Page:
Co-worker stealing work and credit

by Evil HR Lady on February 15, 2010

I work part time as an office assistant.

I am having a a problem with another full time employee who’s current positon does not have enough work for her to do everyday. My boss is unaware that her workload has decreased.

After I left for the day she took one of my completed assignments changed it slightly and presented it to my boss and took credit for it. This is not the first incident.

How would you suggest I handle this situation? I would not want her to take over my position and find myself out of work.

I’m on your side here, but I feel obligated to prepare you for the worst: If your co-worker is full time and doesn’t have enough to do, the most logical thing to do is eliminate the part time position. On that cheery thought, here is what I would do.

I would quietly approach your co-worker and say, “Jill, when you took credit for my work, that was not cool. Not cool at all. Please don’t do it again.”

Say it calmly and attempt to walk away after you say it. Why? This isn’t a discussion you want to have. Jill will be defensive and tell you how she made a ton of changes and your work was terrible and she was saving you from embarrassment by taking over the project. It doesn’t matter that none of this is true.

Then I would let that particular incident go. If it happens again, I would go to your boss with a copy of your draft of the project and say, “I know I’m not here all the time, but Jill keeps presenting my work as her own. Here’s a copy of how I left the information. I don’t want to cause problems with Jill, but I also don’t want you to think I’m not working hard.”

Then let your boss take it from there.

Unless Jill is a brazen type of person, I doubt she’ll do it again after you’ve told her in plain language that it is unacceptable. People do things like this because they can get away with it. Being called out on it is usually enough to get all by the most egregious offenders to stop.

{ 12 comments… read them below or add one }

Anonymous February 15, 2010 at 12:12 pm

I think it would be best to find another job. If your coworkers are stealing your work and your boss doesn't notice, then I doubt your boss cares or will do anything about it.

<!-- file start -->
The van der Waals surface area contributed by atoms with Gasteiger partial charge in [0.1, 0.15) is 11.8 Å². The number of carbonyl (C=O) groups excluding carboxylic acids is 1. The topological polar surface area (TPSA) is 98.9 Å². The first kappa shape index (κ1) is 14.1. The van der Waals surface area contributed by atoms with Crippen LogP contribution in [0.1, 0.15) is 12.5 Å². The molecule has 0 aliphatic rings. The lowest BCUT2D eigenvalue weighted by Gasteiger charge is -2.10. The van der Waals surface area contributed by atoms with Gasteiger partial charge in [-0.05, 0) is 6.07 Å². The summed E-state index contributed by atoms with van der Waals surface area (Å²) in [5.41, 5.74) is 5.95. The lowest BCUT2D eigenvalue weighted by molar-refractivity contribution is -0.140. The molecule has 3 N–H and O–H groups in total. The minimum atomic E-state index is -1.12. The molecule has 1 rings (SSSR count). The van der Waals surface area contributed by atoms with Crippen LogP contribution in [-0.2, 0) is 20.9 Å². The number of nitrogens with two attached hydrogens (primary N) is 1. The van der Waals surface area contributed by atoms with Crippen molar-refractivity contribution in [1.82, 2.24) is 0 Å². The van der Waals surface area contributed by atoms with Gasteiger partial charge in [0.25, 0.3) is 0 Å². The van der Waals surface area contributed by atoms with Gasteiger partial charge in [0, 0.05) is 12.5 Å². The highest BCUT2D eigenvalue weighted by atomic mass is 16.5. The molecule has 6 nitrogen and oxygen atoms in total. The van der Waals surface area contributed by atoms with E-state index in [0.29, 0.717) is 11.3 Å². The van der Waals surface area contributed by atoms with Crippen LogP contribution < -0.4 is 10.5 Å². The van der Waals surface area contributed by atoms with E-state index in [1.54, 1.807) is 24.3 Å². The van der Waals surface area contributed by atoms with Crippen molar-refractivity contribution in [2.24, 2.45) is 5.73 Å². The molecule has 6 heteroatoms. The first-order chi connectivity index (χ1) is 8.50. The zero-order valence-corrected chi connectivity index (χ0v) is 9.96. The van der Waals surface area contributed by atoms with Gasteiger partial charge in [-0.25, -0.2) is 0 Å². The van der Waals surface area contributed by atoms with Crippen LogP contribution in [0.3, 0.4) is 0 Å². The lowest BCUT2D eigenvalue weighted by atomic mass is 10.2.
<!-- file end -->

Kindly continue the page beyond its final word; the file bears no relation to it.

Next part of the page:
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Anonymous February 15, 2010 at 5:33 pm

EHRL, Why would you say to let this particular incident go? The boss needs to be told NOW, b/c such a devious coworker will not wait; after being confronted, s/he will mount sabotage efforts immediately to make you (the real victim) look bad, destroy your credibility so that nobody would believe your story @ a later date.

So I say tell the boss now, mentioning that "I have already spoken to X about it, but just wanted to keep you informed'.

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Evil HR Lady February 15, 2010 at 5:54 pm

Because I think as a general rule, people respond best when you don't bring in an authority. By telling her that you are aware and that you are not okay with it, she's now got an opportunity to stop the behavior.

If you run to the boss immediately, she's going to be super defensive and it will end up as an attack on you.

Managers don't like it when people tattle anyway. If you can solve it yourself, that is better.

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DC Jobs February 15, 2010 at 8:54 pm

The sad thing is that crazyness like this goes on all the time. The other common trick that full timers pull on part-timers is to dump their responsibilities on them.

Regardless of the outcome, the right answer is probably to bring it to the offenders attention right away. Not doing anything about it will probably make for a pretty miserable workplace.